Art with Meaning: Ukrainian Crisis Reflected on Canvas

One of the things even most avid travelers overlook too often is being a tourist in your own city. Since I just recently moved to Houston, I try diligently to build a network and go to different types of events around the city. When I found out there will be an exhibit of art selections from Glassell School of Art faculty members, and one of them is of Ukrainian origin, I knew it was worth an hour-long drive in I-45 traffic during rush hour.


The Art Studio of University of Houston Clear Lake was packed with people, and for a good reason: the art pieces in the Reflecting/Reimagining exhibit were as varied as they were though-provoking. From a Vit-a-Man installation calling our attention to the “pill for every ill” society we live in, to a painting that simply said “Worship Yourself” – all the works made you really, really think about your own life and the world around.


But I of course was there for the works of the artist with Ukrainian roots, as I was itching to see whether her works had anything to do with, or in any way inspired by, Ukraine. Oh, I was in for much more than I bargained for. Two monumental artworks took up the entire back wall of the art gallery. From afar it was hard to tell what was on them, as they seemed to be layered on and on with different mediums and images. Upon closer look, I realized that they were made in three layer combinations. The first layer was a mosaic of magazine articles that had to do with events the artwork was dedicated to (in this case, one was dedicated to the Ukrainian Revolution of Dignity  and one to Russia invading Ukraine and taking away Crimea); the second layer was a symbolic image executed in resin; and the third layer was an overlay of text done in charcoal. Together, the layers created such a depth of perception and meaning that it was impossible to take your eyes away from the pieces for quite some time.


What most of the attendees of American origin missed, however, was the meaning of the text, as it was in Ukrainian. One of the works was especially poignant, and resonated with me on such a deep level that I came home and cried for a little while pondering the fate of my country and how it has been tortured by its bully of a neighbor for centuries now. And the end never seems to come. The piece, titled “And Europe was Silent”, is themed around the recent events of Russia annexing Crimea and invading eastern Ukraine, while the world stood by in silence and watched Russia act in blatant disregard of the 1994 Budapest Manifesto that guaranteed Ukraine her territorial integrity. So much for that.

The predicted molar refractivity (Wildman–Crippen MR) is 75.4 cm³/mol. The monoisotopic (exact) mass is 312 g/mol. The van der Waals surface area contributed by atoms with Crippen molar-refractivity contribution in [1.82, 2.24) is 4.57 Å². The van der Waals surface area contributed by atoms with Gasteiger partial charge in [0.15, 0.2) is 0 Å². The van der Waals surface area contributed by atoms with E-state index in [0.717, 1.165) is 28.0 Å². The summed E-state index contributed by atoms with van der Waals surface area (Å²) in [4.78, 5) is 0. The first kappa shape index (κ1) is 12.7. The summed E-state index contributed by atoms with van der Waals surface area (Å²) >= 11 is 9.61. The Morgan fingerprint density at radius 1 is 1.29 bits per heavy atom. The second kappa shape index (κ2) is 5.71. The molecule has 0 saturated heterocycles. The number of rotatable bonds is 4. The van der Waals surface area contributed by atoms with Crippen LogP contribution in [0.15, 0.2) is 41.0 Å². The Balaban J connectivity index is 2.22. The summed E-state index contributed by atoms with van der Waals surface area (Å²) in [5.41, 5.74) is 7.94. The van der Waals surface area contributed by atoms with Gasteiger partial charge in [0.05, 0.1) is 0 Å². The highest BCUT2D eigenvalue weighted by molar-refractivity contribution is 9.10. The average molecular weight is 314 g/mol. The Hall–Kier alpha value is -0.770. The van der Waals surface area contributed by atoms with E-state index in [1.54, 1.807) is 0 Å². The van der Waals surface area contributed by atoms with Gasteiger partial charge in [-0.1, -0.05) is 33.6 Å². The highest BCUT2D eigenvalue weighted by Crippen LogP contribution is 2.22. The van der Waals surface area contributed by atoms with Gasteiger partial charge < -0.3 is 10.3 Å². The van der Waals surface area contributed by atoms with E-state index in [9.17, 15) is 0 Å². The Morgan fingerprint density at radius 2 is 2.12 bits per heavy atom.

In an incredible bout of luck I was able to meet Lydia Bodnar-Balahutrak, the artist herself, and ask her about her work, her connections with Ukraine, and her artistic process. While Lydia was born in the US, the plight of Ukrainian people is near and dear to hear heart as her own parents escaped Holodomor (famine extermination) organized by Stalin and resulting in deaths of more than 7 million Ukrainian people. Lydia’s art touches on Holodomor, the catastrophe of Chornobyl nuclear explosion, Orange Revolution, and, now, the Russian invasion. Looking at all her pieces together, it is hard not to break into tears. As a Ukrainian myself, I cannot believe that my country has been tortured, battered, and bruised by the same “neighbor” for literally centuries… As I stood there, picking out every detail of the painting with my tear-filled eyes, I wondered: WILL THEY EVER STOP?

Lydia was also kind to share with me the poem she overlaid on the “And Europe was silent”. Written by a Ukrainian poet Oleksandr Oles about the famine extermination caused by Stalin in 1932-1933, this poem is breathtakingly relevant to the recent invasion events. History does repeat itself, but at what price? Will anyone ever help Ukraine become truly free, like we’ve tried to become since the 13th century? And the question about Russia aggression towards Ukraine remains the same: WILL THEY EVER STOP?


Poem translated from Ukrainian by Lydia herself

Remember by Oleksandr Oles

When Ukraine fought for life,

Battling her hangman, living an dying,

And waiting in vain for some sign of compassion,

Europe was silent.

When Ukraine, in unfairly weighted battles,

Drained of blood, drenched in tears,

Looked to friends for survival,

Europe was silent.

When gripped in chains and brute force,

Ukraine was enslaved, not a master of the land she tilled,

When her cries even stirred the immutable cliffs,

Europe was silent.

When Ukraine reaped a harvest of sorrow

For her lord executioner,

Herself dying of hunger and unable to speak,

Europe was silent.

When Ukraine was accursed,

And replaces with mass graves,

When the demon himself has shed tears for her plight,

Europe was silent.

Please pray for Ukraine.

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